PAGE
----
4. Optical Zero-Forcing-Beam-Forming

In this section we construct, a transmission alphabet of nU PMs, A̰(r),r = 1,…,nU, to be loaded into the precoder, once per CI, satisfying the ZF Constraint (ZFC):

Ird(Ã(r))=Ã(r)G̃(r)Ã(r)=δrr;r,r{1,2,nU},nUnR
(3)

Physically, the r-th PM, A̰(r), is an input vector lighting up the r-th detector while eliciting zero response in all other Active Detectors (AD) (forming a subset of the full detector set, selected once per each CI, the optimal selection of which is outside the scope). The currents of the non-active detectors are ignored. Here nU is the “number of users” - the size of a subset of AD over which the ZFBF signaling is conducted in each CI, with the indexes r,r′ running over the ADs. The ADs are re-indexed from 1 to nU, without loss of generality. PMs can be transmitted in superposition rather than one at a time. The total transmitted field is

ẼS=(E0nU)As=(E0nU)r=1nUÃ(r)Sr
(4)

where A is a precoder matrix collecting the PMs in its columns, E0nU is a scaling coefficient, and s = [s 1,…,sr,…snU]T is the vector of transmitted info symbols. The photocurrent in the r-th MMD due to the transmitted field (4) is seen to be solely dependent on the r-th transmitted info symbol, Sr indicating that the transmission has been essentially decoupled into nU effective channels, referred to as pseudochannels:

Ird(Ẽs)=(E02nU)Ird(Ã(r))Sr2=(E02nU)Sr2
(5)

Taking the info symbols Sr to be i.i.d. with zero-mean and unity variance,⟨|Sr|2⟩=1, the average transmitted power is the sum of PM powers

PTẼs2=E02r=1nUÃ(r)2nU=E02ρeff1;ρeffnU(r=1nUρr1)1=ρrH
(6)

where ρeff is the harmonic mean of the MISO responsivities over all pseudochannels, and ∥A̰(r)∥ = ρ-1 r (from (3),(2)). Solving (6) for E 0, under a fixed transmit power PT , yields E 2 0 = PTρeff. Let us now define the optical SNR at the r-th detector as γr =⟨Idr⟩/σI (its square is the electrical SNR). The optical SNR is then seen to be uniform over all MMDs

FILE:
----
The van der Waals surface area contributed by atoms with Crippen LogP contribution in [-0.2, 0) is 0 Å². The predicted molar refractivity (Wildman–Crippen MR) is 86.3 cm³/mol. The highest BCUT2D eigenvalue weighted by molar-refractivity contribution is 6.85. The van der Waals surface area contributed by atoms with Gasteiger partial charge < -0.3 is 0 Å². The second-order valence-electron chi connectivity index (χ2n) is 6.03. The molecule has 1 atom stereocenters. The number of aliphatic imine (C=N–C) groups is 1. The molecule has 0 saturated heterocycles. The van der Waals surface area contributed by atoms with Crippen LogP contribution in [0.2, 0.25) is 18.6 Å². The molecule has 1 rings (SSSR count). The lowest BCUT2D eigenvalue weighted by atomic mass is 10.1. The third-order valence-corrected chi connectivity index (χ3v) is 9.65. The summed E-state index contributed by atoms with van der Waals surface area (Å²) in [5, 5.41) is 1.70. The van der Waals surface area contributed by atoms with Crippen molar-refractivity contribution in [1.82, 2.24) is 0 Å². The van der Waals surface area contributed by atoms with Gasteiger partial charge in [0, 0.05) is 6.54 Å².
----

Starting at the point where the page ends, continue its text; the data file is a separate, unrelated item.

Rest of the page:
γr=(E02nU)Sr2σI=PTρeff(nuσI)=γUρeff
(7)

where γU =PT/(nUσI) is the transmit SNR per user.

Optimizing the uniform SNR under an averaged transmit power constraint is equivalent to maximizing ρeff . This optimization decouples into nU independent maximization problems over each of the ρr s.t. the ZFC (3).

Let H̅(r) be the r-th interference submatrix obtained by collecting the partial CMs of all the ADs, except the r-th one: H̅(r) =[H (1)T,…,H (r-1)T,H (r+1)T,…,H (nU)T]T . The ZFC (3) then implies that the r-th PM belongs to the right nullspace of this matrix:

H¯(r)Ã(r)=0
(8)

An orthonormal basis of this nullspace is arrayed in the columns of a null interference basis matrix N̅(r). The ZFC (8) is then equivalent to ∃a̰(r): A̰(r) = N̅(r) a̅(r). Substituting this expression into (2), the r-th MISO responsivity may be recast as:

ρrIrd(Ã(r))Ã(r)2=1Ã(r)2=ã(r)g(r)ã(r)ã(r)|ã(r)
(9)

where g (r) = N̅(r)G (r) N̅(r) = (H (r) N̅(r))(H (r) N̅(r)), and a̰(r) is unconstrained.

The last expression in (9) identified as a Rayleigh Quotient (RQ) [13

13. B. Noble and J.W. Daniel, Applied Linear Algebra (Prentice-Hall, 1988).

] known to be optimized by selecting a̰(r) as the dominant eigenvector of g (r) which coincides with the dominant right singular vector of H (r) N̅(r), corresponding to the largest Singular Value (SV), denoted σr . The maximized RQ (9) then equals the dominant squared singular value: ρmax r = σ2 r , yielding ∥A̰(r)2 = σ-2 r, i.e. the optimal PM energies are given by the inverses of the squared singular values. This concludes the construction of the optimal PMs forming the columns of the precoder matrix, A, leading to maximum uniform SNR at all output ports, γr = ρeff γU , given by the “transmit SNR per user” γU times an effective power gain (6) equal, in the optimal case, to the harmonic mean of the squared SVs of the matrices H (r) N̅(r).